Not my kirigami illustration, click for source.

This is a story with variations throughout Japan (there must be a lot of very grateful cranes). This version is from Daisen Town in Saihaku District, Tottori Prefecture. It references Matsue City and Yodoe Town, which is now a part of Yonago City.

In some far away time, at some particular place, there was a little old man and a little old lady. Every day, the old lady would pull cotton to make two bolts of fabric, which the old man would take to Yodoe to sell. With the money from the first bolt he would buy rice; with the money from the second bolt he would buy more cotton. Thus was how they subsisted.

One day, as usual, the old lady finished her work and said to her husband, “Dearie, I finished two bolts ‘gain. Please take ’em to Yodoe and exchange one for more cotton.” Also as usual, the husband set out to do just that.

On his way, he noticed a crane flapping its wings helplessly as it struggled in a trap set up at the edge of a feild. Aw, shucks, that there poor bird is gonna die like that if nobody lets it go! he thought. But if I set it free, the fellow who set that trap is gonna be left empty-handed. Aw, man, what t’ do?

Well, I got these two bolts’a fabric. If I leave one’a them for the trapper, and then he’ll be happy and the bird’ll be happy too. That’s all there is to it.

Setting half of his load down at the trap, he released the crane, and it happily burst into flight and got away.

Then the old man continued his journey to Yodoe. He was supposed to use one of the bolts to buy more cotton, but since he was now only carrying one, he passed on the cotton and only bought a meager amount of rice instead. On returning home he explained to his wife how he left the bolt to save the crane and therefore couldn’t buy cotton on which they would rely for income, and she kindly replied, “How nice. You did such’a good thing t’day.”

As they sat down to eat their humble dinner that evening, they were visited by a very pleasant-looking woman. “Please excuse me,” she said as she invited herself in.

“Yes?” they responded.

“I’ve somehow found myself all the way out here, and I’m terribly lost. Ah! I don’t know this place and it’s gotten dark, so would you mind if I spend the night with you?”

In the reply, the two said, “We’re happy t’ let you stay, but we got no more rice or anything.”

“No, I do not require rice or anything. I’ve brought some,” she said. “Would you mind lending me a pot?”

They did so, and she brought out a paper bag full of rice which she boiled, and then implored them to eat with her. They thanked her and said, “We usually make a gruel or soup outta our rice to stretch it out, it’s been so long since we ate it like this!” They were quite pleased to partake of it.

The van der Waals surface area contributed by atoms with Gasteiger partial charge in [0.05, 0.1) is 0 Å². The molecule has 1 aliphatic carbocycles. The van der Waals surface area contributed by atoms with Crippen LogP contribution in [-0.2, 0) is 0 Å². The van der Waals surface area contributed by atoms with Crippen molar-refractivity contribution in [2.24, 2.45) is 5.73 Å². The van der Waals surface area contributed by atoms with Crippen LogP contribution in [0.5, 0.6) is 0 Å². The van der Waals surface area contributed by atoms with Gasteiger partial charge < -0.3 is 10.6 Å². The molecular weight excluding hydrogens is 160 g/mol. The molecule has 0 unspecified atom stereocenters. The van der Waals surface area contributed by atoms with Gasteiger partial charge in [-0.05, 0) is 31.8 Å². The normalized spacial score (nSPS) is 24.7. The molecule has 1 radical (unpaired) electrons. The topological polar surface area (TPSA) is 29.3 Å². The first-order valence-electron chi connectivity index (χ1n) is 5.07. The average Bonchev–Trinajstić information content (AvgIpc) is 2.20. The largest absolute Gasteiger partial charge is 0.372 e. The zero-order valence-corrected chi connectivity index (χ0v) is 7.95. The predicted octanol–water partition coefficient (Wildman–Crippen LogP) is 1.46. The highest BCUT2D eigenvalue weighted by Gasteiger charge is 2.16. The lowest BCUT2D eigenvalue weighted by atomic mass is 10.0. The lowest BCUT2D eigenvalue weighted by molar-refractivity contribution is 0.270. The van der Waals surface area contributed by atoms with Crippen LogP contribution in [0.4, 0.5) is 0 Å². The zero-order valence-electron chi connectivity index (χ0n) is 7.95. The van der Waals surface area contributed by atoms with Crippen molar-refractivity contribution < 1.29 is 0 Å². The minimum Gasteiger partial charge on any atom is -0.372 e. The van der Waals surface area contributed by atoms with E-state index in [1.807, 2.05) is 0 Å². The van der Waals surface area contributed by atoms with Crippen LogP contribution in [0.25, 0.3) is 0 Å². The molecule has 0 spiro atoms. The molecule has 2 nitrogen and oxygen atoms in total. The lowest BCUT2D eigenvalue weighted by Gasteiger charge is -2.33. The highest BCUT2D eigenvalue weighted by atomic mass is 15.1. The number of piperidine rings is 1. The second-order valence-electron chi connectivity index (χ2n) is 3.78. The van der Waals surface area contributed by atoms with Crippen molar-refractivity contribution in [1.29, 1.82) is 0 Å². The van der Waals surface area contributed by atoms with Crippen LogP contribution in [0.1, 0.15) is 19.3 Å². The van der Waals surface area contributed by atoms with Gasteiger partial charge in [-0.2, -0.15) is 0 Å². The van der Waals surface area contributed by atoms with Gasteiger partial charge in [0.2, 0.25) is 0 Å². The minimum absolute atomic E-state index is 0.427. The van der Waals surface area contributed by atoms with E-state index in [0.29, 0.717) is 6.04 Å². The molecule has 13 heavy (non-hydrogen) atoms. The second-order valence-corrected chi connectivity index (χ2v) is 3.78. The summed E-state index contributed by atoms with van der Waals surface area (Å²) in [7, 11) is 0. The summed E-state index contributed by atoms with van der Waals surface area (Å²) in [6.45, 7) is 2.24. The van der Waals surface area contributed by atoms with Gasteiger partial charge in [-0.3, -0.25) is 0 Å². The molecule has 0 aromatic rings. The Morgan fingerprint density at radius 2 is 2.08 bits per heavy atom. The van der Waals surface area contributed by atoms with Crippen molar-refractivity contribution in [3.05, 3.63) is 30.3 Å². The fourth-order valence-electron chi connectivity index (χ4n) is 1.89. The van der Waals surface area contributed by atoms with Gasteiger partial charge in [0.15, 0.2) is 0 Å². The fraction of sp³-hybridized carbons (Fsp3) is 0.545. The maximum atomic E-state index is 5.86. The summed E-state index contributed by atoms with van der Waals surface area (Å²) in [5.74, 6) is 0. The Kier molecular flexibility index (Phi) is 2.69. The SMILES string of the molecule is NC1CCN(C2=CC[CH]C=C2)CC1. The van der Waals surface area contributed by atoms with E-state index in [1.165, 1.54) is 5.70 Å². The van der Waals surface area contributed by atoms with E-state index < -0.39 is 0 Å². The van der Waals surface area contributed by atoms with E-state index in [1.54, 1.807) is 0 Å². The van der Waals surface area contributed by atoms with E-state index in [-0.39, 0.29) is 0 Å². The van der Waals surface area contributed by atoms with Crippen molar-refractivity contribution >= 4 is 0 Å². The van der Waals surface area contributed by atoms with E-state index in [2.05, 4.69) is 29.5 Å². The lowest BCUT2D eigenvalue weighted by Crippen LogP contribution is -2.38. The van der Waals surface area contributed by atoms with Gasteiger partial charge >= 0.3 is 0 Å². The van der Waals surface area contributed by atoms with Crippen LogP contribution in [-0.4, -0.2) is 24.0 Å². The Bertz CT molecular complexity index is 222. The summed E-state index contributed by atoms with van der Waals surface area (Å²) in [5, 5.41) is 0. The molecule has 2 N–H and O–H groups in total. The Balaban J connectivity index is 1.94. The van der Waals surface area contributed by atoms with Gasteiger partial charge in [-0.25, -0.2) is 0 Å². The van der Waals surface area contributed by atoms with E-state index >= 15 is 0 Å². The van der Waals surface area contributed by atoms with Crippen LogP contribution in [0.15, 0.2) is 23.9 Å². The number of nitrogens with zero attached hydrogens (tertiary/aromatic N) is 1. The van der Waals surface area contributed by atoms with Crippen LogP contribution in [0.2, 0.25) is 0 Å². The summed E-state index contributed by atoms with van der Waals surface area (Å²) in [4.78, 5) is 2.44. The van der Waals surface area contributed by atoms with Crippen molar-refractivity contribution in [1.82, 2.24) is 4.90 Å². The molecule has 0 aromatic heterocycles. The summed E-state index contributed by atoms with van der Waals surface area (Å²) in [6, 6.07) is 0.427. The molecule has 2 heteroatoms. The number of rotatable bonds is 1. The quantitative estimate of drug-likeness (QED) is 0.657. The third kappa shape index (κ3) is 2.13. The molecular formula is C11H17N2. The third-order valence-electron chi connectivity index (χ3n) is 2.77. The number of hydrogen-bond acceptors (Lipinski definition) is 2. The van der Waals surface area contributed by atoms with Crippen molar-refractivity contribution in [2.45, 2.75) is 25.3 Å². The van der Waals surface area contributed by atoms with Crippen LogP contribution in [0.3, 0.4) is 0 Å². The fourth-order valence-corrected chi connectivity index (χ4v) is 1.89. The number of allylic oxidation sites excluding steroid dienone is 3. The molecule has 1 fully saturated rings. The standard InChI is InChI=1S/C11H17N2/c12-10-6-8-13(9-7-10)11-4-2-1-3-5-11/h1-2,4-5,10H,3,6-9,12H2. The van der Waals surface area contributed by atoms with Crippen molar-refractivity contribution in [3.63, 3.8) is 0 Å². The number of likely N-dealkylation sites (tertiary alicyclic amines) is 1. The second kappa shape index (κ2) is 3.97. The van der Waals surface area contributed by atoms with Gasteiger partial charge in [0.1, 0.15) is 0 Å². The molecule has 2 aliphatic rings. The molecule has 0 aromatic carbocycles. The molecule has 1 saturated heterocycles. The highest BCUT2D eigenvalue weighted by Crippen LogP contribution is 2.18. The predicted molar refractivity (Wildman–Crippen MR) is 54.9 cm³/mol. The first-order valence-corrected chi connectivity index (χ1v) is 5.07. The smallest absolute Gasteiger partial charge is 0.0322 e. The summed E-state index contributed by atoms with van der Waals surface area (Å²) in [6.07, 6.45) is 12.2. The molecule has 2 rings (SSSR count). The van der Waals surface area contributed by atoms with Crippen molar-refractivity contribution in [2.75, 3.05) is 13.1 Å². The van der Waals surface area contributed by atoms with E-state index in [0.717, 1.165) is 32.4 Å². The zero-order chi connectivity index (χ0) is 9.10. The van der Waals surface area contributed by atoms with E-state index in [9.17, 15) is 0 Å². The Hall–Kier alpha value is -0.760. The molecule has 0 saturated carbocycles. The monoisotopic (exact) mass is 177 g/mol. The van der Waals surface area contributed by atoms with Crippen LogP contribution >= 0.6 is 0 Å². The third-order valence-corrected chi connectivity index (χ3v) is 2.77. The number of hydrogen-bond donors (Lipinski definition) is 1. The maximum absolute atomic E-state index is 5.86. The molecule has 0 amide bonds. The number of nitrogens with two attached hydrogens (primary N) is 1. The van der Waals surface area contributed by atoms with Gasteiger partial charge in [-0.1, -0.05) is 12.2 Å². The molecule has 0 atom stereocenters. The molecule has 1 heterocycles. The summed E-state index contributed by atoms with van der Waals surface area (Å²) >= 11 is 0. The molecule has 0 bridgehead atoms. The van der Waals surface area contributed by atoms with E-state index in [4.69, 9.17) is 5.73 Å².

The following morning when it should have been daybreak, the sky was dark with heavy rainfall. The girl asked if she could stay with them another two or three days. “You can stay as long as you want,” said the old man and old lady.

“Then I would like you lend me your inner room for two or three days. No one else is to enter, or even so much as crack open the door!” she ordered, and then disappeared into the inner room.

Naturally, this made the old couple very curious, and they figured it wouldn’t hurt just to slide the door open a smidge and peer on her. Upon doing so they saw not a girl, but a crane sitting at the weaving machine and pulling out its own feathers, which it then wove into beautiful, sparkling fabric. “Ah! Well I’ll be! That’s the very crane that was caught in that trap!” the old man whispered to the old lady.

Three days later, the girl emerged from the room holding a bolt of fabric. “Um,” she started. “Take this bolt of fabric to a vendor in town and sell it, alright?” So saying, she immediately turned into a crane and flew away.

The old man did as she instructed and brought it to a vendor in Yodoe. “Nope, this won’t do. I can’t buy this!” the vendor refused. “There’s so way I could afford somethin’ worth this much. Try takin’ it t’ the Lord’a Matsue instead, he might be able t’ give you a good amount for it!” Therefore, the old man went out to Matsue to seek out the feudal lord.

The lord granted him an audience, looked over the cloth, and then exclaimed, “This is excellent! It’s made of crane feathers, isn’t it? I had been wanting some fabric like this, but since no one sells any, I couldn’t buy any.” The lord gave the old man a very, very great sum of money, which he happily took home.

Though they had made a meager existance on producing a small amount of fabric every day before, they could now could afford to take days off and still eat well. They were quite happy, and never had to taste such suffering ever again.

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